Following my April 23 political prediction Merkel Loses Chancellorship in September as Support for AfD Soars, I received many emails from readers suggesting I was engaged in wishful thinking, that German polls are unreliable, that I was following the wrong polls, etc.
I am sticking with what I said. I simply do not see how any sort of stable coalition can form either with or without Merkel.
The Green party has now ruled out a coalition with Merkel, SPD wants Merkel gone, and the math for a Merkel-led coalition is simply not there.
The Financial Times reports Greens and SPD close ranks in battle against Angela Merkel.
Germany’s main centre-left opposition parties closed ranks over the weekend in their uphill battle against Angela Merkel, with the Greens signalling a decisive shift to the left.
During a three-day party congress in Berlin five months before national elections, the Greens positioned themselves to the left of the Social Democrats (SPD) with calls for higher income tax and a property levy on the rich.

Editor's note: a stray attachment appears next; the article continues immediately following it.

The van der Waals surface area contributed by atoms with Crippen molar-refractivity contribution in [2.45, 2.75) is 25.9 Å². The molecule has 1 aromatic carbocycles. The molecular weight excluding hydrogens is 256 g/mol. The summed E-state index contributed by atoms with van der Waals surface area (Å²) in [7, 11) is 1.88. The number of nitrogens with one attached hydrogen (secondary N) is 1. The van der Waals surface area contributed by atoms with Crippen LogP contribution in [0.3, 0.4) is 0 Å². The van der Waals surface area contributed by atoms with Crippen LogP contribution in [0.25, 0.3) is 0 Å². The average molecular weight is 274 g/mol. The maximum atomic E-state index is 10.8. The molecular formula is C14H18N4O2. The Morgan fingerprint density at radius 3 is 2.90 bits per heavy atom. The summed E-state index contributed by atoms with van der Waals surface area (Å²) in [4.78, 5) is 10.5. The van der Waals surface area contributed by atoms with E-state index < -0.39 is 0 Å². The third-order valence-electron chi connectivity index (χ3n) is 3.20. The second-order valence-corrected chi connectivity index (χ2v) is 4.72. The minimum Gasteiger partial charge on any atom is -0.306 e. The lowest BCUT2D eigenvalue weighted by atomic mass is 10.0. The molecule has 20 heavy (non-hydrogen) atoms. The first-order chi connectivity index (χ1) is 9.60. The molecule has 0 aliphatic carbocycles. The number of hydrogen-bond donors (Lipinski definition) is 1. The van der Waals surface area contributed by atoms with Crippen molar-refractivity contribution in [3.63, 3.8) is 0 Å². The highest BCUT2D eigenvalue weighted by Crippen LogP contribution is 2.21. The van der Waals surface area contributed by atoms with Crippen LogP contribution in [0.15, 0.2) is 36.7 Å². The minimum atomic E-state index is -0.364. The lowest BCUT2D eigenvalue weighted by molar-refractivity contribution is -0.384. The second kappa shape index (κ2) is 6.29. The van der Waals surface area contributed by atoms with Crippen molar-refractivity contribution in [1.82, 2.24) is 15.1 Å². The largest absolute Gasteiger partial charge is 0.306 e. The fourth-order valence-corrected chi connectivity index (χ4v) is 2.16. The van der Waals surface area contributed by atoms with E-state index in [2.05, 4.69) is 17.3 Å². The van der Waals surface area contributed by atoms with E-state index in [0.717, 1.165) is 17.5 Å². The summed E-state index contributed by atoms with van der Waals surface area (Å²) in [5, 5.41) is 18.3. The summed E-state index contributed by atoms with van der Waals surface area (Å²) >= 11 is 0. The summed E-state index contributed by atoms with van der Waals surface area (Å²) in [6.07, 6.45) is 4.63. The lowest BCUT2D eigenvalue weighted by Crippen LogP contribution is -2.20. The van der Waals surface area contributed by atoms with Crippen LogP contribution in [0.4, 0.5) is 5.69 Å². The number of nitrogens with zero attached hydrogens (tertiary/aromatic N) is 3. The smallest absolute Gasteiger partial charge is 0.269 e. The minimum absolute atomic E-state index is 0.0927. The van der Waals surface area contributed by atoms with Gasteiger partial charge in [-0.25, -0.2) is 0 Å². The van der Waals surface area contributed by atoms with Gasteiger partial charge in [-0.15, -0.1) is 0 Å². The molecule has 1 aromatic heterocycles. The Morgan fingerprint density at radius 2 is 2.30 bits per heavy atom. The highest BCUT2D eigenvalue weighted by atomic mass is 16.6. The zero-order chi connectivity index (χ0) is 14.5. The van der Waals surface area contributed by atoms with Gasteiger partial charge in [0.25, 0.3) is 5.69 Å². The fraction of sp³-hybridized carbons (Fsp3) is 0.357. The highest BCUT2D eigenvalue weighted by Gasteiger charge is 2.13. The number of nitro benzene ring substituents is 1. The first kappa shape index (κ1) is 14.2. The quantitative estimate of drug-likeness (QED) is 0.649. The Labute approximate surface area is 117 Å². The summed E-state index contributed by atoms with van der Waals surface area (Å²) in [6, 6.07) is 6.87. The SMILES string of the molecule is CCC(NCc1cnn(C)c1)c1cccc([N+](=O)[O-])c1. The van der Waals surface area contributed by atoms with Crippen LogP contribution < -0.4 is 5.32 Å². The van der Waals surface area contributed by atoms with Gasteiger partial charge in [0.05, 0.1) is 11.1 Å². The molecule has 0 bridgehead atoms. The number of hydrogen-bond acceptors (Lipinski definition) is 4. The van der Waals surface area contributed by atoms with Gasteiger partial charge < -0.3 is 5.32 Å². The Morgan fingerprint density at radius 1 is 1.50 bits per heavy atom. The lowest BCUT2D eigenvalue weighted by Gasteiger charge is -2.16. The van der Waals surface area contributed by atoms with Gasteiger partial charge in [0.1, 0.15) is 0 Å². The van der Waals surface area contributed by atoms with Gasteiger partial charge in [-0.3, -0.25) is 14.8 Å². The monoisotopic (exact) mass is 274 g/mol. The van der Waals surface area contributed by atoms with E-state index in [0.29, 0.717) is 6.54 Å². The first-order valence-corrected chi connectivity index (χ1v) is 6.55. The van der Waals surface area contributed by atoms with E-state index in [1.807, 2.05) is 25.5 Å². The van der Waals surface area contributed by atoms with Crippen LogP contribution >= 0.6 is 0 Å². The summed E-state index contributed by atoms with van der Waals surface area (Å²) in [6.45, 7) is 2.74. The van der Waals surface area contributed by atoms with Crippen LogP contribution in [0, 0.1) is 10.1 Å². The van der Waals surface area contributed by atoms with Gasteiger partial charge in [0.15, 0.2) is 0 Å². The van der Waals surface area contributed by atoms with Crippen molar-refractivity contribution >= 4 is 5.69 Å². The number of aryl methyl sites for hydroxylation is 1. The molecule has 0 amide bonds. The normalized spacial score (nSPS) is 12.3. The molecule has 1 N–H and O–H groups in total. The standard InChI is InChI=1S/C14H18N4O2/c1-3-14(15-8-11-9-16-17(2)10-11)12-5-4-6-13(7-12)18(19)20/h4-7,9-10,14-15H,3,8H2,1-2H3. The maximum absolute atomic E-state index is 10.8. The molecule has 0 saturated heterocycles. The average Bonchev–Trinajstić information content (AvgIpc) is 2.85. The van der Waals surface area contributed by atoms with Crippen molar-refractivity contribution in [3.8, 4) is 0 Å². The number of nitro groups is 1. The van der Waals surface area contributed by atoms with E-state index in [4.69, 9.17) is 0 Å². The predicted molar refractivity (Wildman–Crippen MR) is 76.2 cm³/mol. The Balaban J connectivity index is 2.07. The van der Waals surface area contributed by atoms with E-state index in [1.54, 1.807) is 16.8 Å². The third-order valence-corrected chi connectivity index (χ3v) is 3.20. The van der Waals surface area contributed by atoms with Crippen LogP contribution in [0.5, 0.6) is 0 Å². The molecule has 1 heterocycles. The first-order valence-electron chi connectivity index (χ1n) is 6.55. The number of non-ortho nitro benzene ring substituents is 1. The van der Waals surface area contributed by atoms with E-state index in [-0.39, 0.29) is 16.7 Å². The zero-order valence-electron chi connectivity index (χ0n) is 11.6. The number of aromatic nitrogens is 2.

The party pledged to raise the top rate of income tax from 45 to 49 per cent, and to levy a 1.5 per cent tax on property worth more than €1m, aiming to raise €100bn over 10 years.
Making the first appearance by a Social Democrat leader at a Green congress, Sigmar Gabriel, the party’s national chairman, delivered a passionate plea to the Greens to stop flirting with Ms Merkel’s conservatives. He said only an SPD-Green coalition could take on the financial markets, which he blamed for the recent economic turmoil in Europe.
“There are only two parties in Germany that can tame the financial markets, and that’s you and us,” he told delegates, to loud cheers.
Jürgen Trittin, the Green’s parliamentary leader, declared: “The SPD is the only coalition partner that will help us make Germany greener.”
Coalitions Mathematically Going Nowhere
So where is the SPD-Green Coalition Going? Better yet, where is any coalition going?
Please consider the latest Wahl-O-Meter polls.
Last week I noted AfD has risen from 5% of the vote to 6.6%. Now support is a 6.9%. “Sonst” stands for other.
If the Greens will not form a coalition with CDU/CSU, and SPD puts the ouster of Merkel as the price of a coalition, then what is in store for Merkel?
A SPD/Green coalition cannot come close to a majority. A CDU/CSU coalition with AfD could do just that if Afd rises above 10% of the vote.
I am sticking with my prediction AfD gets 12% of the vote as previous non-voters come out of the woodwork, spotting a chance to make something happen.
For a closer look at German political parties and their stated platforms, please see Understanding German Politics written by reader Bernd (not Bernd Lucke, the economist and AfD elected speaker).
Mike “Mish” Shedlock